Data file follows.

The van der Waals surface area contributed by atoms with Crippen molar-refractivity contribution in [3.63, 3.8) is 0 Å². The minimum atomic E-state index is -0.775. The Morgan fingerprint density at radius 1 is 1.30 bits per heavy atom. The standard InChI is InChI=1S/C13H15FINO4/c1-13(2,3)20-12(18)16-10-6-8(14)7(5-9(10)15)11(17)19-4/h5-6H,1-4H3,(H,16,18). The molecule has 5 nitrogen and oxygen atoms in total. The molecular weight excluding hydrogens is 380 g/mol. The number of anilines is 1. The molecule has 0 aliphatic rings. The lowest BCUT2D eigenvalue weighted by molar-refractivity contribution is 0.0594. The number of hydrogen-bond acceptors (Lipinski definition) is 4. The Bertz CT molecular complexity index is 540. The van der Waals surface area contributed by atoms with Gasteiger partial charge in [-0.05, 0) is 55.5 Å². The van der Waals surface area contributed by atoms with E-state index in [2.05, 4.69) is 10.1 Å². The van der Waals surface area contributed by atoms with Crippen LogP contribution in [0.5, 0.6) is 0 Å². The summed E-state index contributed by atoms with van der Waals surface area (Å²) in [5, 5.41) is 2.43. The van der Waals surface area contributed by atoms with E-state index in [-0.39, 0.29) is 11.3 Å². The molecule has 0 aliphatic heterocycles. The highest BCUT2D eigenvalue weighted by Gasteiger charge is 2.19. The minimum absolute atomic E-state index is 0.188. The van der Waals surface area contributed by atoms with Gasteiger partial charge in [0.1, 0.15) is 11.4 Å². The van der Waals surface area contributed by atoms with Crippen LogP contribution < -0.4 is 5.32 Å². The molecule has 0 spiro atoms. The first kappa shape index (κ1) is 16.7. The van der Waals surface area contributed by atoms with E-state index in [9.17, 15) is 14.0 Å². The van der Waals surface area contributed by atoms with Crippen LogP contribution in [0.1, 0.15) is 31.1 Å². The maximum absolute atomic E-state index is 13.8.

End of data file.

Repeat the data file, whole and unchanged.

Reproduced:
The van der Waals surface area contributed by atoms with Crippen molar-refractivity contribution in [3.63, 3.8) is 0 Å². The minimum atomic E-state index is -0.775. The Morgan fingerprint density at radius 1 is 1.30 bits per heavy atom. The standard InChI is InChI=1S/C13H15FINO4/c1-13(2,3)20-12(18)16-10-6-8(14)7(5-9(10)15)11(17)19-4/h5-6H,1-4H3,(H,16,18). The molecule has 5 nitrogen and oxygen atoms in total. The molecular weight excluding hydrogens is 380 g/mol. The number of anilines is 1. The molecule has 0 aliphatic rings. The lowest BCUT2D eigenvalue weighted by molar-refractivity contribution is 0.0594. The number of hydrogen-bond acceptors (Lipinski definition) is 4. The Bertz CT molecular complexity index is 540. The van der Waals surface area contributed by atoms with Gasteiger partial charge in [-0.05, 0) is 55.5 Å². The van der Waals surface area contributed by atoms with E-state index in [2.05, 4.69) is 10.1 Å². The van der Waals surface area contributed by atoms with Crippen LogP contribution in [0.5, 0.6) is 0 Å². The summed E-state index contributed by atoms with van der Waals surface area (Å²) in [5, 5.41) is 2.43. The van der Waals surface area contributed by atoms with E-state index in [-0.39, 0.29) is 11.3 Å². The molecule has 0 aliphatic heterocycles. The highest BCUT2D eigenvalue weighted by Gasteiger charge is 2.19. The minimum absolute atomic E-state index is 0.188. The van der Waals surface area contributed by atoms with Gasteiger partial charge in [0.1, 0.15) is 11.4 Å². The van der Waals surface area contributed by atoms with Crippen LogP contribution < -0.4 is 5.32 Å². The molecule has 0 spiro atoms. The first kappa shape index (κ1) is 16.7. The van der Waals surface area contributed by atoms with E-state index in [9.17, 15) is 14.0 Å². The van der Waals surface area contributed by atoms with Crippen LogP contribution in [0.1, 0.15) is 31.1 Å². The maximum absolute atomic E-state index is 13.8.